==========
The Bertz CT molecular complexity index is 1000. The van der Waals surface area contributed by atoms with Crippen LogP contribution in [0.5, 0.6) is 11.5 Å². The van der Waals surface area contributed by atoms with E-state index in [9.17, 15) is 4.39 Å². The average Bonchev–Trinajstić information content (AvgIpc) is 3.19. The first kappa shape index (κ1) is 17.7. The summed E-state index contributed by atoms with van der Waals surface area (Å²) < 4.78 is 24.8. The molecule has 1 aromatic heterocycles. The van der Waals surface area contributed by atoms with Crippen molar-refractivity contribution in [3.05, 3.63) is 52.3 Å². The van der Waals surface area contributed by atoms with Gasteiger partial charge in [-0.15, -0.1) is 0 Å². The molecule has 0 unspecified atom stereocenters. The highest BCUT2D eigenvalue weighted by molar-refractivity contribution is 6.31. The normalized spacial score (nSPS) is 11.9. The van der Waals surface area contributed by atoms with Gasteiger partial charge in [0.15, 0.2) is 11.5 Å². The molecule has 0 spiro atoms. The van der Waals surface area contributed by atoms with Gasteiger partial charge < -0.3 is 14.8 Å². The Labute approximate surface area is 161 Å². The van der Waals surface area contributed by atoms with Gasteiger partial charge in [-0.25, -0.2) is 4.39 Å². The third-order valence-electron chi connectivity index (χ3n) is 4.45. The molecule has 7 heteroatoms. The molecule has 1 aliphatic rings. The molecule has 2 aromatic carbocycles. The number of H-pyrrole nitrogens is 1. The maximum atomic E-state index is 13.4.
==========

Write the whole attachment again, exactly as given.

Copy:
The Bertz CT molecular complexity index is 1000. The van der Waals surface area contributed by atoms with Crippen LogP contribution in [0.5, 0.6) is 11.5 Å². The van der Waals surface area contributed by atoms with E-state index in [9.17, 15) is 4.39 Å². The average Bonchev–Trinajstić information content (AvgIpc) is 3.19. The first kappa shape index (κ1) is 17.7. The summed E-state index contributed by atoms with van der Waals surface area (Å²) < 4.78 is 24.8. The molecule has 1 aromatic heterocycles. The van der Waals surface area contributed by atoms with Crippen molar-refractivity contribution in [3.05, 3.63) is 52.3 Å². The van der Waals surface area contributed by atoms with Gasteiger partial charge in [-0.15, -0.1) is 0 Å². The molecule has 0 unspecified atom stereocenters. The highest BCUT2D eigenvalue weighted by molar-refractivity contribution is 6.31. The normalized spacial score (nSPS) is 11.9. The van der Waals surface area contributed by atoms with Gasteiger partial charge in [0.15, 0.2) is 11.5 Å². The molecule has 0 spiro atoms. The van der Waals surface area contributed by atoms with Gasteiger partial charge < -0.3 is 14.8 Å². The Labute approximate surface area is 161 Å². The van der Waals surface area contributed by atoms with Gasteiger partial charge in [-0.25, -0.2) is 4.39 Å². The third-order valence-electron chi connectivity index (χ3n) is 4.45. The molecule has 7 heteroatoms. The molecule has 1 aliphatic rings. The molecule has 2 aromatic carbocycles. The number of H-pyrrole nitrogens is 1. The maximum atomic E-state index is 13.4.